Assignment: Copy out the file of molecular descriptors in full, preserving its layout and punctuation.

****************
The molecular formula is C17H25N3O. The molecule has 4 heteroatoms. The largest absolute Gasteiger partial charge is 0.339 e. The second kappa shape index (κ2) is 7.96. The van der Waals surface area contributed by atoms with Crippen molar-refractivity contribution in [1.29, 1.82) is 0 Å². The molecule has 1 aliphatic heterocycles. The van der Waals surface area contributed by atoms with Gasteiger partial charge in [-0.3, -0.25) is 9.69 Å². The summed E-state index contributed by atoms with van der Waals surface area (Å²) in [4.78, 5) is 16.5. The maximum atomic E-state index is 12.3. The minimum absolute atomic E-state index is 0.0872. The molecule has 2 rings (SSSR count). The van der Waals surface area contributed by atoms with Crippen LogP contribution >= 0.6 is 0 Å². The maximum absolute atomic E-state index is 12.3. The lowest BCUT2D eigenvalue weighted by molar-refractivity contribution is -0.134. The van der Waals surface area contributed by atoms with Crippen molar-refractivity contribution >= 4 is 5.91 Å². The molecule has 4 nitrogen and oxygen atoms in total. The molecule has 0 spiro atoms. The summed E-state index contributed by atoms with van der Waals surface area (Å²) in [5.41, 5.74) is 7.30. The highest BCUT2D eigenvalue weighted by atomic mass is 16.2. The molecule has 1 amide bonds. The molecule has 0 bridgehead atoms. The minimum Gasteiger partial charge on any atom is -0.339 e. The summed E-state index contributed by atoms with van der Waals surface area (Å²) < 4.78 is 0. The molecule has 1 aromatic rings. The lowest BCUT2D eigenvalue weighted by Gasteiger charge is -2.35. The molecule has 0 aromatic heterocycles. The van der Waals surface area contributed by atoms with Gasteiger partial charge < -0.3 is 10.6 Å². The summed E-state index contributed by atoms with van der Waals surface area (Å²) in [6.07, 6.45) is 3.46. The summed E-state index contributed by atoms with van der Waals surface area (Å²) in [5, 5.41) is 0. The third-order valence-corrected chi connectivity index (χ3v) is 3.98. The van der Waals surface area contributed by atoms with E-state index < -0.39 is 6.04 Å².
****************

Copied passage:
The molecular formula is C17H25N3O. The molecule has 4 heteroatoms. The largest absolute Gasteiger partial charge is 0.339 e. The second kappa shape index (κ2) is 7.96. The van der Waals surface area contributed by atoms with Crippen molar-refractivity contribution in [1.29, 1.82) is 0 Å². The molecule has 1 aliphatic heterocycles. The van der Waals surface area contributed by atoms with Gasteiger partial charge in [-0.3, -0.25) is 9.69 Å². The summed E-state index contributed by atoms with van der Waals surface area (Å²) in [4.78, 5) is 16.5. The maximum atomic E-state index is 12.3. The minimum absolute atomic E-state index is 0.0872. The molecule has 2 rings (SSSR count). The van der Waals surface area contributed by atoms with Crippen LogP contribution >= 0.6 is 0 Å². The maximum absolute atomic E-state index is 12.3. The lowest BCUT2D eigenvalue weighted by molar-refractivity contribution is -0.134. The van der Waals surface area contributed by atoms with Crippen molar-refractivity contribution >= 4 is 5.91 Å². The molecule has 4 nitrogen and oxygen atoms in total. The molecule has 0 spiro atoms. The summed E-state index contributed by atoms with van der Waals surface area (Å²) in [5.41, 5.74) is 7.30. The highest BCUT2D eigenvalue weighted by atomic mass is 16.2. The molecule has 1 amide bonds. The molecule has 0 bridgehead atoms. The minimum Gasteiger partial charge on any atom is -0.339 e. The summed E-state index contributed by atoms with van der Waals surface area (Å²) < 4.78 is 0. The molecule has 1 aromatic rings. The lowest BCUT2D eigenvalue weighted by Gasteiger charge is -2.35. The molecule has 0 aromatic heterocycles. The van der Waals surface area contributed by atoms with Gasteiger partial charge < -0.3 is 10.6 Å². The summed E-state index contributed by atoms with van der Waals surface area (Å²) in [6.07, 6.45) is 3.46. The summed E-state index contributed by atoms with van der Waals surface area (Å²) in [5, 5.41) is 0. The third-order valence-corrected chi connectivity index (χ3v) is 3.98. The van der Waals surface area contributed by atoms with E-state index < -0.39 is 6.04 Å².